A Santos presidency is not one I relish; partly because Vinick is a more conflicted, difficult character; partly because Alda is an electric, explosive presence on screen; and partly because Smits is a dull (if sexy) actor who portrays the same sort of politician. Plus, Santos’s wife is played by Teri Polo, who—although cute—is a far, far, far cry from Mrs. Bartlet; played by Stockard Channing, an actor who can emote more with her elbow than Teri Polo can with her entire body and 73 takes.

But the West Wing election is months away and until then the dramatic tension is high. This week for instance the episode will be live—Santos and Vinick will have a mock debate in a remarkable November-sweeps stunt. That should be fun. And last week, Toby admitted he was the leaker, which had been the central mystery of the lame-duck-president plotline. That episode was a political ethics debate fantasy; its depiction of betrayal, anger, arrogance and sadness was upsetting—even more so because I’m pretty sure that Scooter Libby’s indictment this week did not elicit the same sort of angst in the real White House. When Bartlet angrily and sadly fired Toby, accusing him of thinking he was a better man than the president, my heart clenched. Scooter’s resignation—caused by a much more serious scandal—was accepted “reluctantly.” That’s why the West Wing has been so loved, especially by middle-class liberals—it’s a complicated fantasy of how we want government to work, how we want our officials to behave; idealism always, and Machiavellian only when absolutely necessary.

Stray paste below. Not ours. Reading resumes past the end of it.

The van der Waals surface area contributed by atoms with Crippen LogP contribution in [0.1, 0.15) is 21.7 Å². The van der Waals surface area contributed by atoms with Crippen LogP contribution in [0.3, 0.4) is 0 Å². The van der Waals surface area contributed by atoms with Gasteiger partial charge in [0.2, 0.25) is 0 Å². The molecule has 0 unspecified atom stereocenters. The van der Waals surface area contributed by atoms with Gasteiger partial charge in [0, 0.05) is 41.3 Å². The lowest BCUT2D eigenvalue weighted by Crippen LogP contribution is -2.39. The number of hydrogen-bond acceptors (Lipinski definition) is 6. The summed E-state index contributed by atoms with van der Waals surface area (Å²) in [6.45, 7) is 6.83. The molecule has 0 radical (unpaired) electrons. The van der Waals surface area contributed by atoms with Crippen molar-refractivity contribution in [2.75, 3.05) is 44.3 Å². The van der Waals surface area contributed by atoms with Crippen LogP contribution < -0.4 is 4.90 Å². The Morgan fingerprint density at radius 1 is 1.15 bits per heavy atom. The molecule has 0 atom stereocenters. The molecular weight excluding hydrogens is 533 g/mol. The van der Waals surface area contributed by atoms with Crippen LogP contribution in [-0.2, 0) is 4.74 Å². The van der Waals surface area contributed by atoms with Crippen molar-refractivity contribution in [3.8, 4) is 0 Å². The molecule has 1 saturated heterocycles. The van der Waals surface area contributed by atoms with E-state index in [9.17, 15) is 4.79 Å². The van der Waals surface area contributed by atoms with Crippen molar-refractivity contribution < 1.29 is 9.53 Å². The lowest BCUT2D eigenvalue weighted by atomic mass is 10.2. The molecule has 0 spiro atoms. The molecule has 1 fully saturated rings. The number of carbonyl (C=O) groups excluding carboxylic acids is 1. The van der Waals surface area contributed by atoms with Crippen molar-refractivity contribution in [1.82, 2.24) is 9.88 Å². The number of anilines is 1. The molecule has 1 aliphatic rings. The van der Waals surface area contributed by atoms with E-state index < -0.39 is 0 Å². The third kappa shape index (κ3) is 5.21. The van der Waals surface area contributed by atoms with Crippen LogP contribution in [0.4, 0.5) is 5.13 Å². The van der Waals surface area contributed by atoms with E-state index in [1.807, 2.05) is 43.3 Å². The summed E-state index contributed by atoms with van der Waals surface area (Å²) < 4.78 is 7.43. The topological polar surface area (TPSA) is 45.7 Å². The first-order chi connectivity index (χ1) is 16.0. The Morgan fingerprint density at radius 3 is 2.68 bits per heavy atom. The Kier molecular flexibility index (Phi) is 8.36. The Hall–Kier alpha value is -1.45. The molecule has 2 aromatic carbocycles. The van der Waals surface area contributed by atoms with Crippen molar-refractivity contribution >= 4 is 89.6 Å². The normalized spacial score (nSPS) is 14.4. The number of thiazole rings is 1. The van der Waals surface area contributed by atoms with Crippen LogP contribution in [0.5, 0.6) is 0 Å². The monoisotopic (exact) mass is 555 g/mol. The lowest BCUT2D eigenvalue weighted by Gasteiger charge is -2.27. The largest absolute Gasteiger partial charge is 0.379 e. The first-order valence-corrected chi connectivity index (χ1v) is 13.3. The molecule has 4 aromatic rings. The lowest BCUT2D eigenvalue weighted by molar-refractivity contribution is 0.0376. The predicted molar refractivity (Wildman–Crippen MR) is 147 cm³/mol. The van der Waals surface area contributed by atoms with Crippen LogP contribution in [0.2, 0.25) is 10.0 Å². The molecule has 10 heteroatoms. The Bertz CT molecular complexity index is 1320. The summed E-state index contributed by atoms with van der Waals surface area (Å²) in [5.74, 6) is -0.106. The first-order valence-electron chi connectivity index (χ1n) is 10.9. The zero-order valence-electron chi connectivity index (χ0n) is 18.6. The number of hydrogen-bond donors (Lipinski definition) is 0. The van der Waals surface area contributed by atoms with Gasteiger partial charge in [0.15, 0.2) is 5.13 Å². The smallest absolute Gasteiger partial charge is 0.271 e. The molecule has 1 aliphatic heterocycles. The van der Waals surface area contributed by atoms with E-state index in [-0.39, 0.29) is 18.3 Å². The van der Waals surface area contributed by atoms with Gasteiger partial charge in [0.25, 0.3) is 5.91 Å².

I’m distressed by the ratings-dive this season because it makes another season less probable. I would like to be proved wrong about Santos and Smits, and I can’t imagine life without Josh and Donna and CJ (and Ed). I need a fantastical counterpoint to the actual White House—which is playing out like the worst horror movie of all time—and ABC’s new show about the presidency simply won’t cut it.

Commander in Chief offers Geena Davis as President Mackenzie Allen. Sadly, this first female president is not a candidate I can support. While the show focuses on the wacky “what if?” scenarios of a first female presidency, it is still about the White House and the West Wing, so the sets and the political problems differ only vaguely from what everyone’s been watching on NBC for the past six seasons. Perhaps trying to carve out its own identity, Commander-in-Chieffocuses more on the president and her unpleasant, tedious family, rather than on an ensemble of flawed, over-achieving political wonks. I don’t care a whit about the First Gentleman’s emasculation (get over it!), the First Daughter’s adolescence (grow up!), or how many cynical staff members the president can fire in one episode (yawn!). As the president, Geena Davis is surprisingly stiff and cold, and as her political opponent, the Speaker of the House, Donald Sutherland chews more scenery than a very hungry Anthony Hopkins. After watching last week’s episode, I was so bored that I switched to CNN, where the government drama was horrifically real, but at least interesting.

Ted Gideonse lives in San Diego and keeps a blog, the Gideonse Bible. Read more columns by Ted Gideonse.